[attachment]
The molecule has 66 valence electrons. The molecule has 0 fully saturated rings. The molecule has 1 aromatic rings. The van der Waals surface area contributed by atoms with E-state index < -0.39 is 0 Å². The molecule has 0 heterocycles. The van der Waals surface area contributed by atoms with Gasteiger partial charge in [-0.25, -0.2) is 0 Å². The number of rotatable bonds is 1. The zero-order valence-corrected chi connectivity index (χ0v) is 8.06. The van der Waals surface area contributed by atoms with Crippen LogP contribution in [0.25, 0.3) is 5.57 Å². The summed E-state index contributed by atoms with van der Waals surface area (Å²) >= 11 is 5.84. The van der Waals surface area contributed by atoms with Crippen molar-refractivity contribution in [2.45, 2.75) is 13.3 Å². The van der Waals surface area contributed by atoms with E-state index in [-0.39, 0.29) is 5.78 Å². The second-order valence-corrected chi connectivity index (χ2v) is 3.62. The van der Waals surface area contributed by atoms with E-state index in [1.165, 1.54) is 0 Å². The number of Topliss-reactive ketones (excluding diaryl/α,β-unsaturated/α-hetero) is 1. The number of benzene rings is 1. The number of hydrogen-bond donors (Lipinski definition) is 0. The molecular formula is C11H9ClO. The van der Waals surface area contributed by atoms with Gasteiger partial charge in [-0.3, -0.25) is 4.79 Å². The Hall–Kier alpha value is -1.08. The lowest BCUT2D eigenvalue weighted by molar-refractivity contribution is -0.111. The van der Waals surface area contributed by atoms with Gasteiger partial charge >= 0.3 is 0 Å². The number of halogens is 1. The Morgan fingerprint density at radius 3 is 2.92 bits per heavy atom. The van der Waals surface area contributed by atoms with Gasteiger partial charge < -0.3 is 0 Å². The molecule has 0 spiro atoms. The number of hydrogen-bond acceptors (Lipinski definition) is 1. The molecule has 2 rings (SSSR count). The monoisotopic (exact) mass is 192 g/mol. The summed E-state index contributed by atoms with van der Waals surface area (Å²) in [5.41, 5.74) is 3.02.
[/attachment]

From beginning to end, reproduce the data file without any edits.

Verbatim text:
The molecule has 66 valence electrons. The molecule has 0 fully saturated rings. The molecule has 1 aromatic rings. The van der Waals surface area contributed by atoms with E-state index < -0.39 is 0 Å². The molecule has 0 heterocycles. The van der Waals surface area contributed by atoms with Gasteiger partial charge in [-0.25, -0.2) is 0 Å². The number of rotatable bonds is 1. The zero-order valence-corrected chi connectivity index (χ0v) is 8.06. The van der Waals surface area contributed by atoms with Crippen LogP contribution in [0.25, 0.3) is 5.57 Å². The summed E-state index contributed by atoms with van der Waals surface area (Å²) >= 11 is 5.84. The van der Waals surface area contributed by atoms with Crippen molar-refractivity contribution in [2.45, 2.75) is 13.3 Å². The van der Waals surface area contributed by atoms with E-state index in [-0.39, 0.29) is 5.78 Å². The second-order valence-corrected chi connectivity index (χ2v) is 3.62. The van der Waals surface area contributed by atoms with E-state index in [1.165, 1.54) is 0 Å². The number of Topliss-reactive ketones (excluding diaryl/α,β-unsaturated/α-hetero) is 1. The number of benzene rings is 1. The number of hydrogen-bond donors (Lipinski definition) is 0. The molecular formula is C11H9ClO. The van der Waals surface area contributed by atoms with Gasteiger partial charge in [-0.3, -0.25) is 4.79 Å². The Hall–Kier alpha value is -1.08. The lowest BCUT2D eigenvalue weighted by molar-refractivity contribution is -0.111. The van der Waals surface area contributed by atoms with Gasteiger partial charge >= 0.3 is 0 Å². The number of halogens is 1. The Morgan fingerprint density at radius 3 is 2.92 bits per heavy atom. The van der Waals surface area contributed by atoms with Gasteiger partial charge < -0.3 is 0 Å². The molecule has 0 spiro atoms. The number of hydrogen-bond acceptors (Lipinski definition) is 1. The molecule has 2 rings (SSSR count). The monoisotopic (exact) mass is 192 g/mol. The summed E-state index contributed by atoms with van der Waals surface area (Å²) in [5.41, 5.74) is 3.02.